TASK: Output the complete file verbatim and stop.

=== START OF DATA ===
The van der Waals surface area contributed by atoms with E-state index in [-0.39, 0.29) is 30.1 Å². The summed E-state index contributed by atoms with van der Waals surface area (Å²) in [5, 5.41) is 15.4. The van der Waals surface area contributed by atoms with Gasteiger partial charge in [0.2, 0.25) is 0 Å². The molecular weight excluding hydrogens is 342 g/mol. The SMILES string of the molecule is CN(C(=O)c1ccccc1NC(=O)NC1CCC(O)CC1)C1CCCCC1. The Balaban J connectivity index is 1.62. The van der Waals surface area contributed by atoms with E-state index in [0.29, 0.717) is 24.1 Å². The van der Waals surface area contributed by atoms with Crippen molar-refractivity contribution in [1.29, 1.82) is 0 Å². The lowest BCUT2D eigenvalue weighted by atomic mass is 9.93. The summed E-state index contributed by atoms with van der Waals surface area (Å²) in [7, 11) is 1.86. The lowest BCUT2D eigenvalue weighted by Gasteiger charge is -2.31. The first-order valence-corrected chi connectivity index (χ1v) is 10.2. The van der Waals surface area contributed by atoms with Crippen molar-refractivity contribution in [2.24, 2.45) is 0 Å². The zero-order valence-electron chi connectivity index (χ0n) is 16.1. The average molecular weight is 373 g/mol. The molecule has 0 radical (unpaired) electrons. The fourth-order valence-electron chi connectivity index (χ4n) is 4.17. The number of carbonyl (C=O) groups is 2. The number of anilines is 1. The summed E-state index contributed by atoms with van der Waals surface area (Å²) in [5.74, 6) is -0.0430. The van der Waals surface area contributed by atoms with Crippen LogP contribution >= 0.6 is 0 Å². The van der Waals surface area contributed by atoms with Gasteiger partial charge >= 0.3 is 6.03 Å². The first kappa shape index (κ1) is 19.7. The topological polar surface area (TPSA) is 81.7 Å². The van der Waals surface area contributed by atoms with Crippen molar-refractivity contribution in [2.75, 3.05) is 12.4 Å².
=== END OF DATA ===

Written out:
The van der Waals surface area contributed by atoms with E-state index in [-0.39, 0.29) is 30.1 Å². The summed E-state index contributed by atoms with van der Waals surface area (Å²) in [5, 5.41) is 15.4. The van der Waals surface area contributed by atoms with Gasteiger partial charge in [0.2, 0.25) is 0 Å². The molecular weight excluding hydrogens is 342 g/mol. The SMILES string of the molecule is CN(C(=O)c1ccccc1NC(=O)NC1CCC(O)CC1)C1CCCCC1. The Balaban J connectivity index is 1.62. The van der Waals surface area contributed by atoms with E-state index in [0.29, 0.717) is 24.1 Å². The van der Waals surface area contributed by atoms with Crippen molar-refractivity contribution in [1.29, 1.82) is 0 Å². The lowest BCUT2D eigenvalue weighted by atomic mass is 9.93. The summed E-state index contributed by atoms with van der Waals surface area (Å²) in [7, 11) is 1.86. The lowest BCUT2D eigenvalue weighted by Gasteiger charge is -2.31. The first-order valence-corrected chi connectivity index (χ1v) is 10.2. The van der Waals surface area contributed by atoms with Crippen molar-refractivity contribution in [2.24, 2.45) is 0 Å². The zero-order valence-electron chi connectivity index (χ0n) is 16.1. The average molecular weight is 373 g/mol. The molecule has 0 radical (unpaired) electrons. The fourth-order valence-electron chi connectivity index (χ4n) is 4.17. The number of carbonyl (C=O) groups is 2. The number of anilines is 1. The summed E-state index contributed by atoms with van der Waals surface area (Å²) in [5.74, 6) is -0.0430. The van der Waals surface area contributed by atoms with Crippen LogP contribution >= 0.6 is 0 Å². The van der Waals surface area contributed by atoms with Gasteiger partial charge >= 0.3 is 6.03 Å². The first kappa shape index (κ1) is 19.7. The topological polar surface area (TPSA) is 81.7 Å². The van der Waals surface area contributed by atoms with Crippen molar-refractivity contribution in [2.75, 3.05) is 12.4 Å².